Your cover letter and resume show potential supervisors what you can do for them. Make both documents stand out by offering different snapshots of your career goals, drives, passions and aspirations in each credential.
Leslie Mitchell, the head of recruiting at HubSpot, notes five of the most dramatic, off-the-wall and weird statements to avoid on cover letter and resume submissions. Do not be too comfortable or casual with your language in either document. Most certainly avoid highlighting your flaws in either document — shortcomings are addressed during the interview with direct questions.
Differentiate your cover letter style from your resume writing by expounding on resume points with details in the introductory letter. A resume simply points to some of the six W's of your work history up to this point. Who, what, where and when should all be found within the framework of a resume, as these questions relate to your professional life. Who are you? What have you done? Where did you work? When did you work? Answer these questions in a short, concise manner with a one-page resume.
The "why" and "how" portion of your work history is written in your introductory letter. Why did you work for Acme for 10 years? How did you get along with your boss? Why did you find this work fulfilling? Do not reiterate the same information in a resume with your cover letter — explain details about how your previous work ethic helps your potential manager.
Use similar action verbs from both documents, according to small business owner Kristia Ludwick writing for Money Crashers. If your resume writing uses "led" and "researched" during a vital position in the past, then use this same verbiage when expanding on details in the letter. Explain how you led and researched a huge project and why it was successful. Show your future employer why this project and this work was successful.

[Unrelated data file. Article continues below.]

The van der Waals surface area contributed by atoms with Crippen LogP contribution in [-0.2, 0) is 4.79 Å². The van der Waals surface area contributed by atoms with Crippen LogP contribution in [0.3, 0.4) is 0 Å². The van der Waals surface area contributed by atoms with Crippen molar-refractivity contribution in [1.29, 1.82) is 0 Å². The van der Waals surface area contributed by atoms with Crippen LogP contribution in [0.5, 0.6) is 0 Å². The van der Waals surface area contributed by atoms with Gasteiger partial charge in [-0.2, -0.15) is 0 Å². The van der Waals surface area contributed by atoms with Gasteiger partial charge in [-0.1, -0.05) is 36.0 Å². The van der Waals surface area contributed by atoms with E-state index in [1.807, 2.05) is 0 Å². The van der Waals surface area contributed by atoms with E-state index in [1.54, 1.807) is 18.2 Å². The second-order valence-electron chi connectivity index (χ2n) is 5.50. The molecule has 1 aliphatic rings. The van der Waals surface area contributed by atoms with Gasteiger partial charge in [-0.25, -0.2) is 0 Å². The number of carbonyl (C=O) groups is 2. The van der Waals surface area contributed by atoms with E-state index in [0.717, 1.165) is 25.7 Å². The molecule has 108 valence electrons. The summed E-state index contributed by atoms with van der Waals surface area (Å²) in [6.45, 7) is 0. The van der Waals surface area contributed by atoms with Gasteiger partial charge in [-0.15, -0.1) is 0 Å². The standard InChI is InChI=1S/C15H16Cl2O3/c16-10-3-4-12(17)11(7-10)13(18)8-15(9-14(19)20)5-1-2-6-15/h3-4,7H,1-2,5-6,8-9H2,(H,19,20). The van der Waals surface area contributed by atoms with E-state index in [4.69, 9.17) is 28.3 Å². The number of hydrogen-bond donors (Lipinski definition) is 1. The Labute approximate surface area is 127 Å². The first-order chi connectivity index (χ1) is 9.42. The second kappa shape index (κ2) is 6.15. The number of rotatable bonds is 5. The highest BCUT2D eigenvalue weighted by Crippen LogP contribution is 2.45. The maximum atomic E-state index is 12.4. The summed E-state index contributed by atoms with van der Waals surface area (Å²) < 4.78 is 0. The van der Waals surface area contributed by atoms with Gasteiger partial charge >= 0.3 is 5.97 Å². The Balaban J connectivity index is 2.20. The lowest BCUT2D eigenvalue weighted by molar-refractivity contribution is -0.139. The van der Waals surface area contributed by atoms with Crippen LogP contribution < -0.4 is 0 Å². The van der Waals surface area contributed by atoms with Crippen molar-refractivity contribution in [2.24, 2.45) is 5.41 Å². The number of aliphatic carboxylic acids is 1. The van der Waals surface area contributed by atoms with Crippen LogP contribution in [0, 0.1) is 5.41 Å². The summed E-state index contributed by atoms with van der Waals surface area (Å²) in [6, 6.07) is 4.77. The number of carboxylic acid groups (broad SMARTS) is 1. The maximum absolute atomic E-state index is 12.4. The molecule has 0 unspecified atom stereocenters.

Stand out by using an information hierarchy within the cover letter, which means put the most important data first on the page and first in each paragraph. This credential highlights the best part of a resume, such as the job you held the longest or the manager you got along with the best. Do not be afraid to expound on superlatives in your letter, just do so in concise language without boilerplating or using standard verbiage. Plain language will not get noticed by managers and human resources executives.
Identify the most critical job requirements and explain why you meet or exceed those standards in the letter. If the position needs someone who can "lead a team of 10 individuals through tough negotiations with clients," then write about one instance when your successful leadership landed a huge client contract with a previous employer.
With both a resume and cover letter, review both documents thoroughly before submission. Have a trusted friend look over both them, read them aloud and determine if they sound like you without becoming robotic. That way, the written words match the personality walking in the door for the all-important interview.
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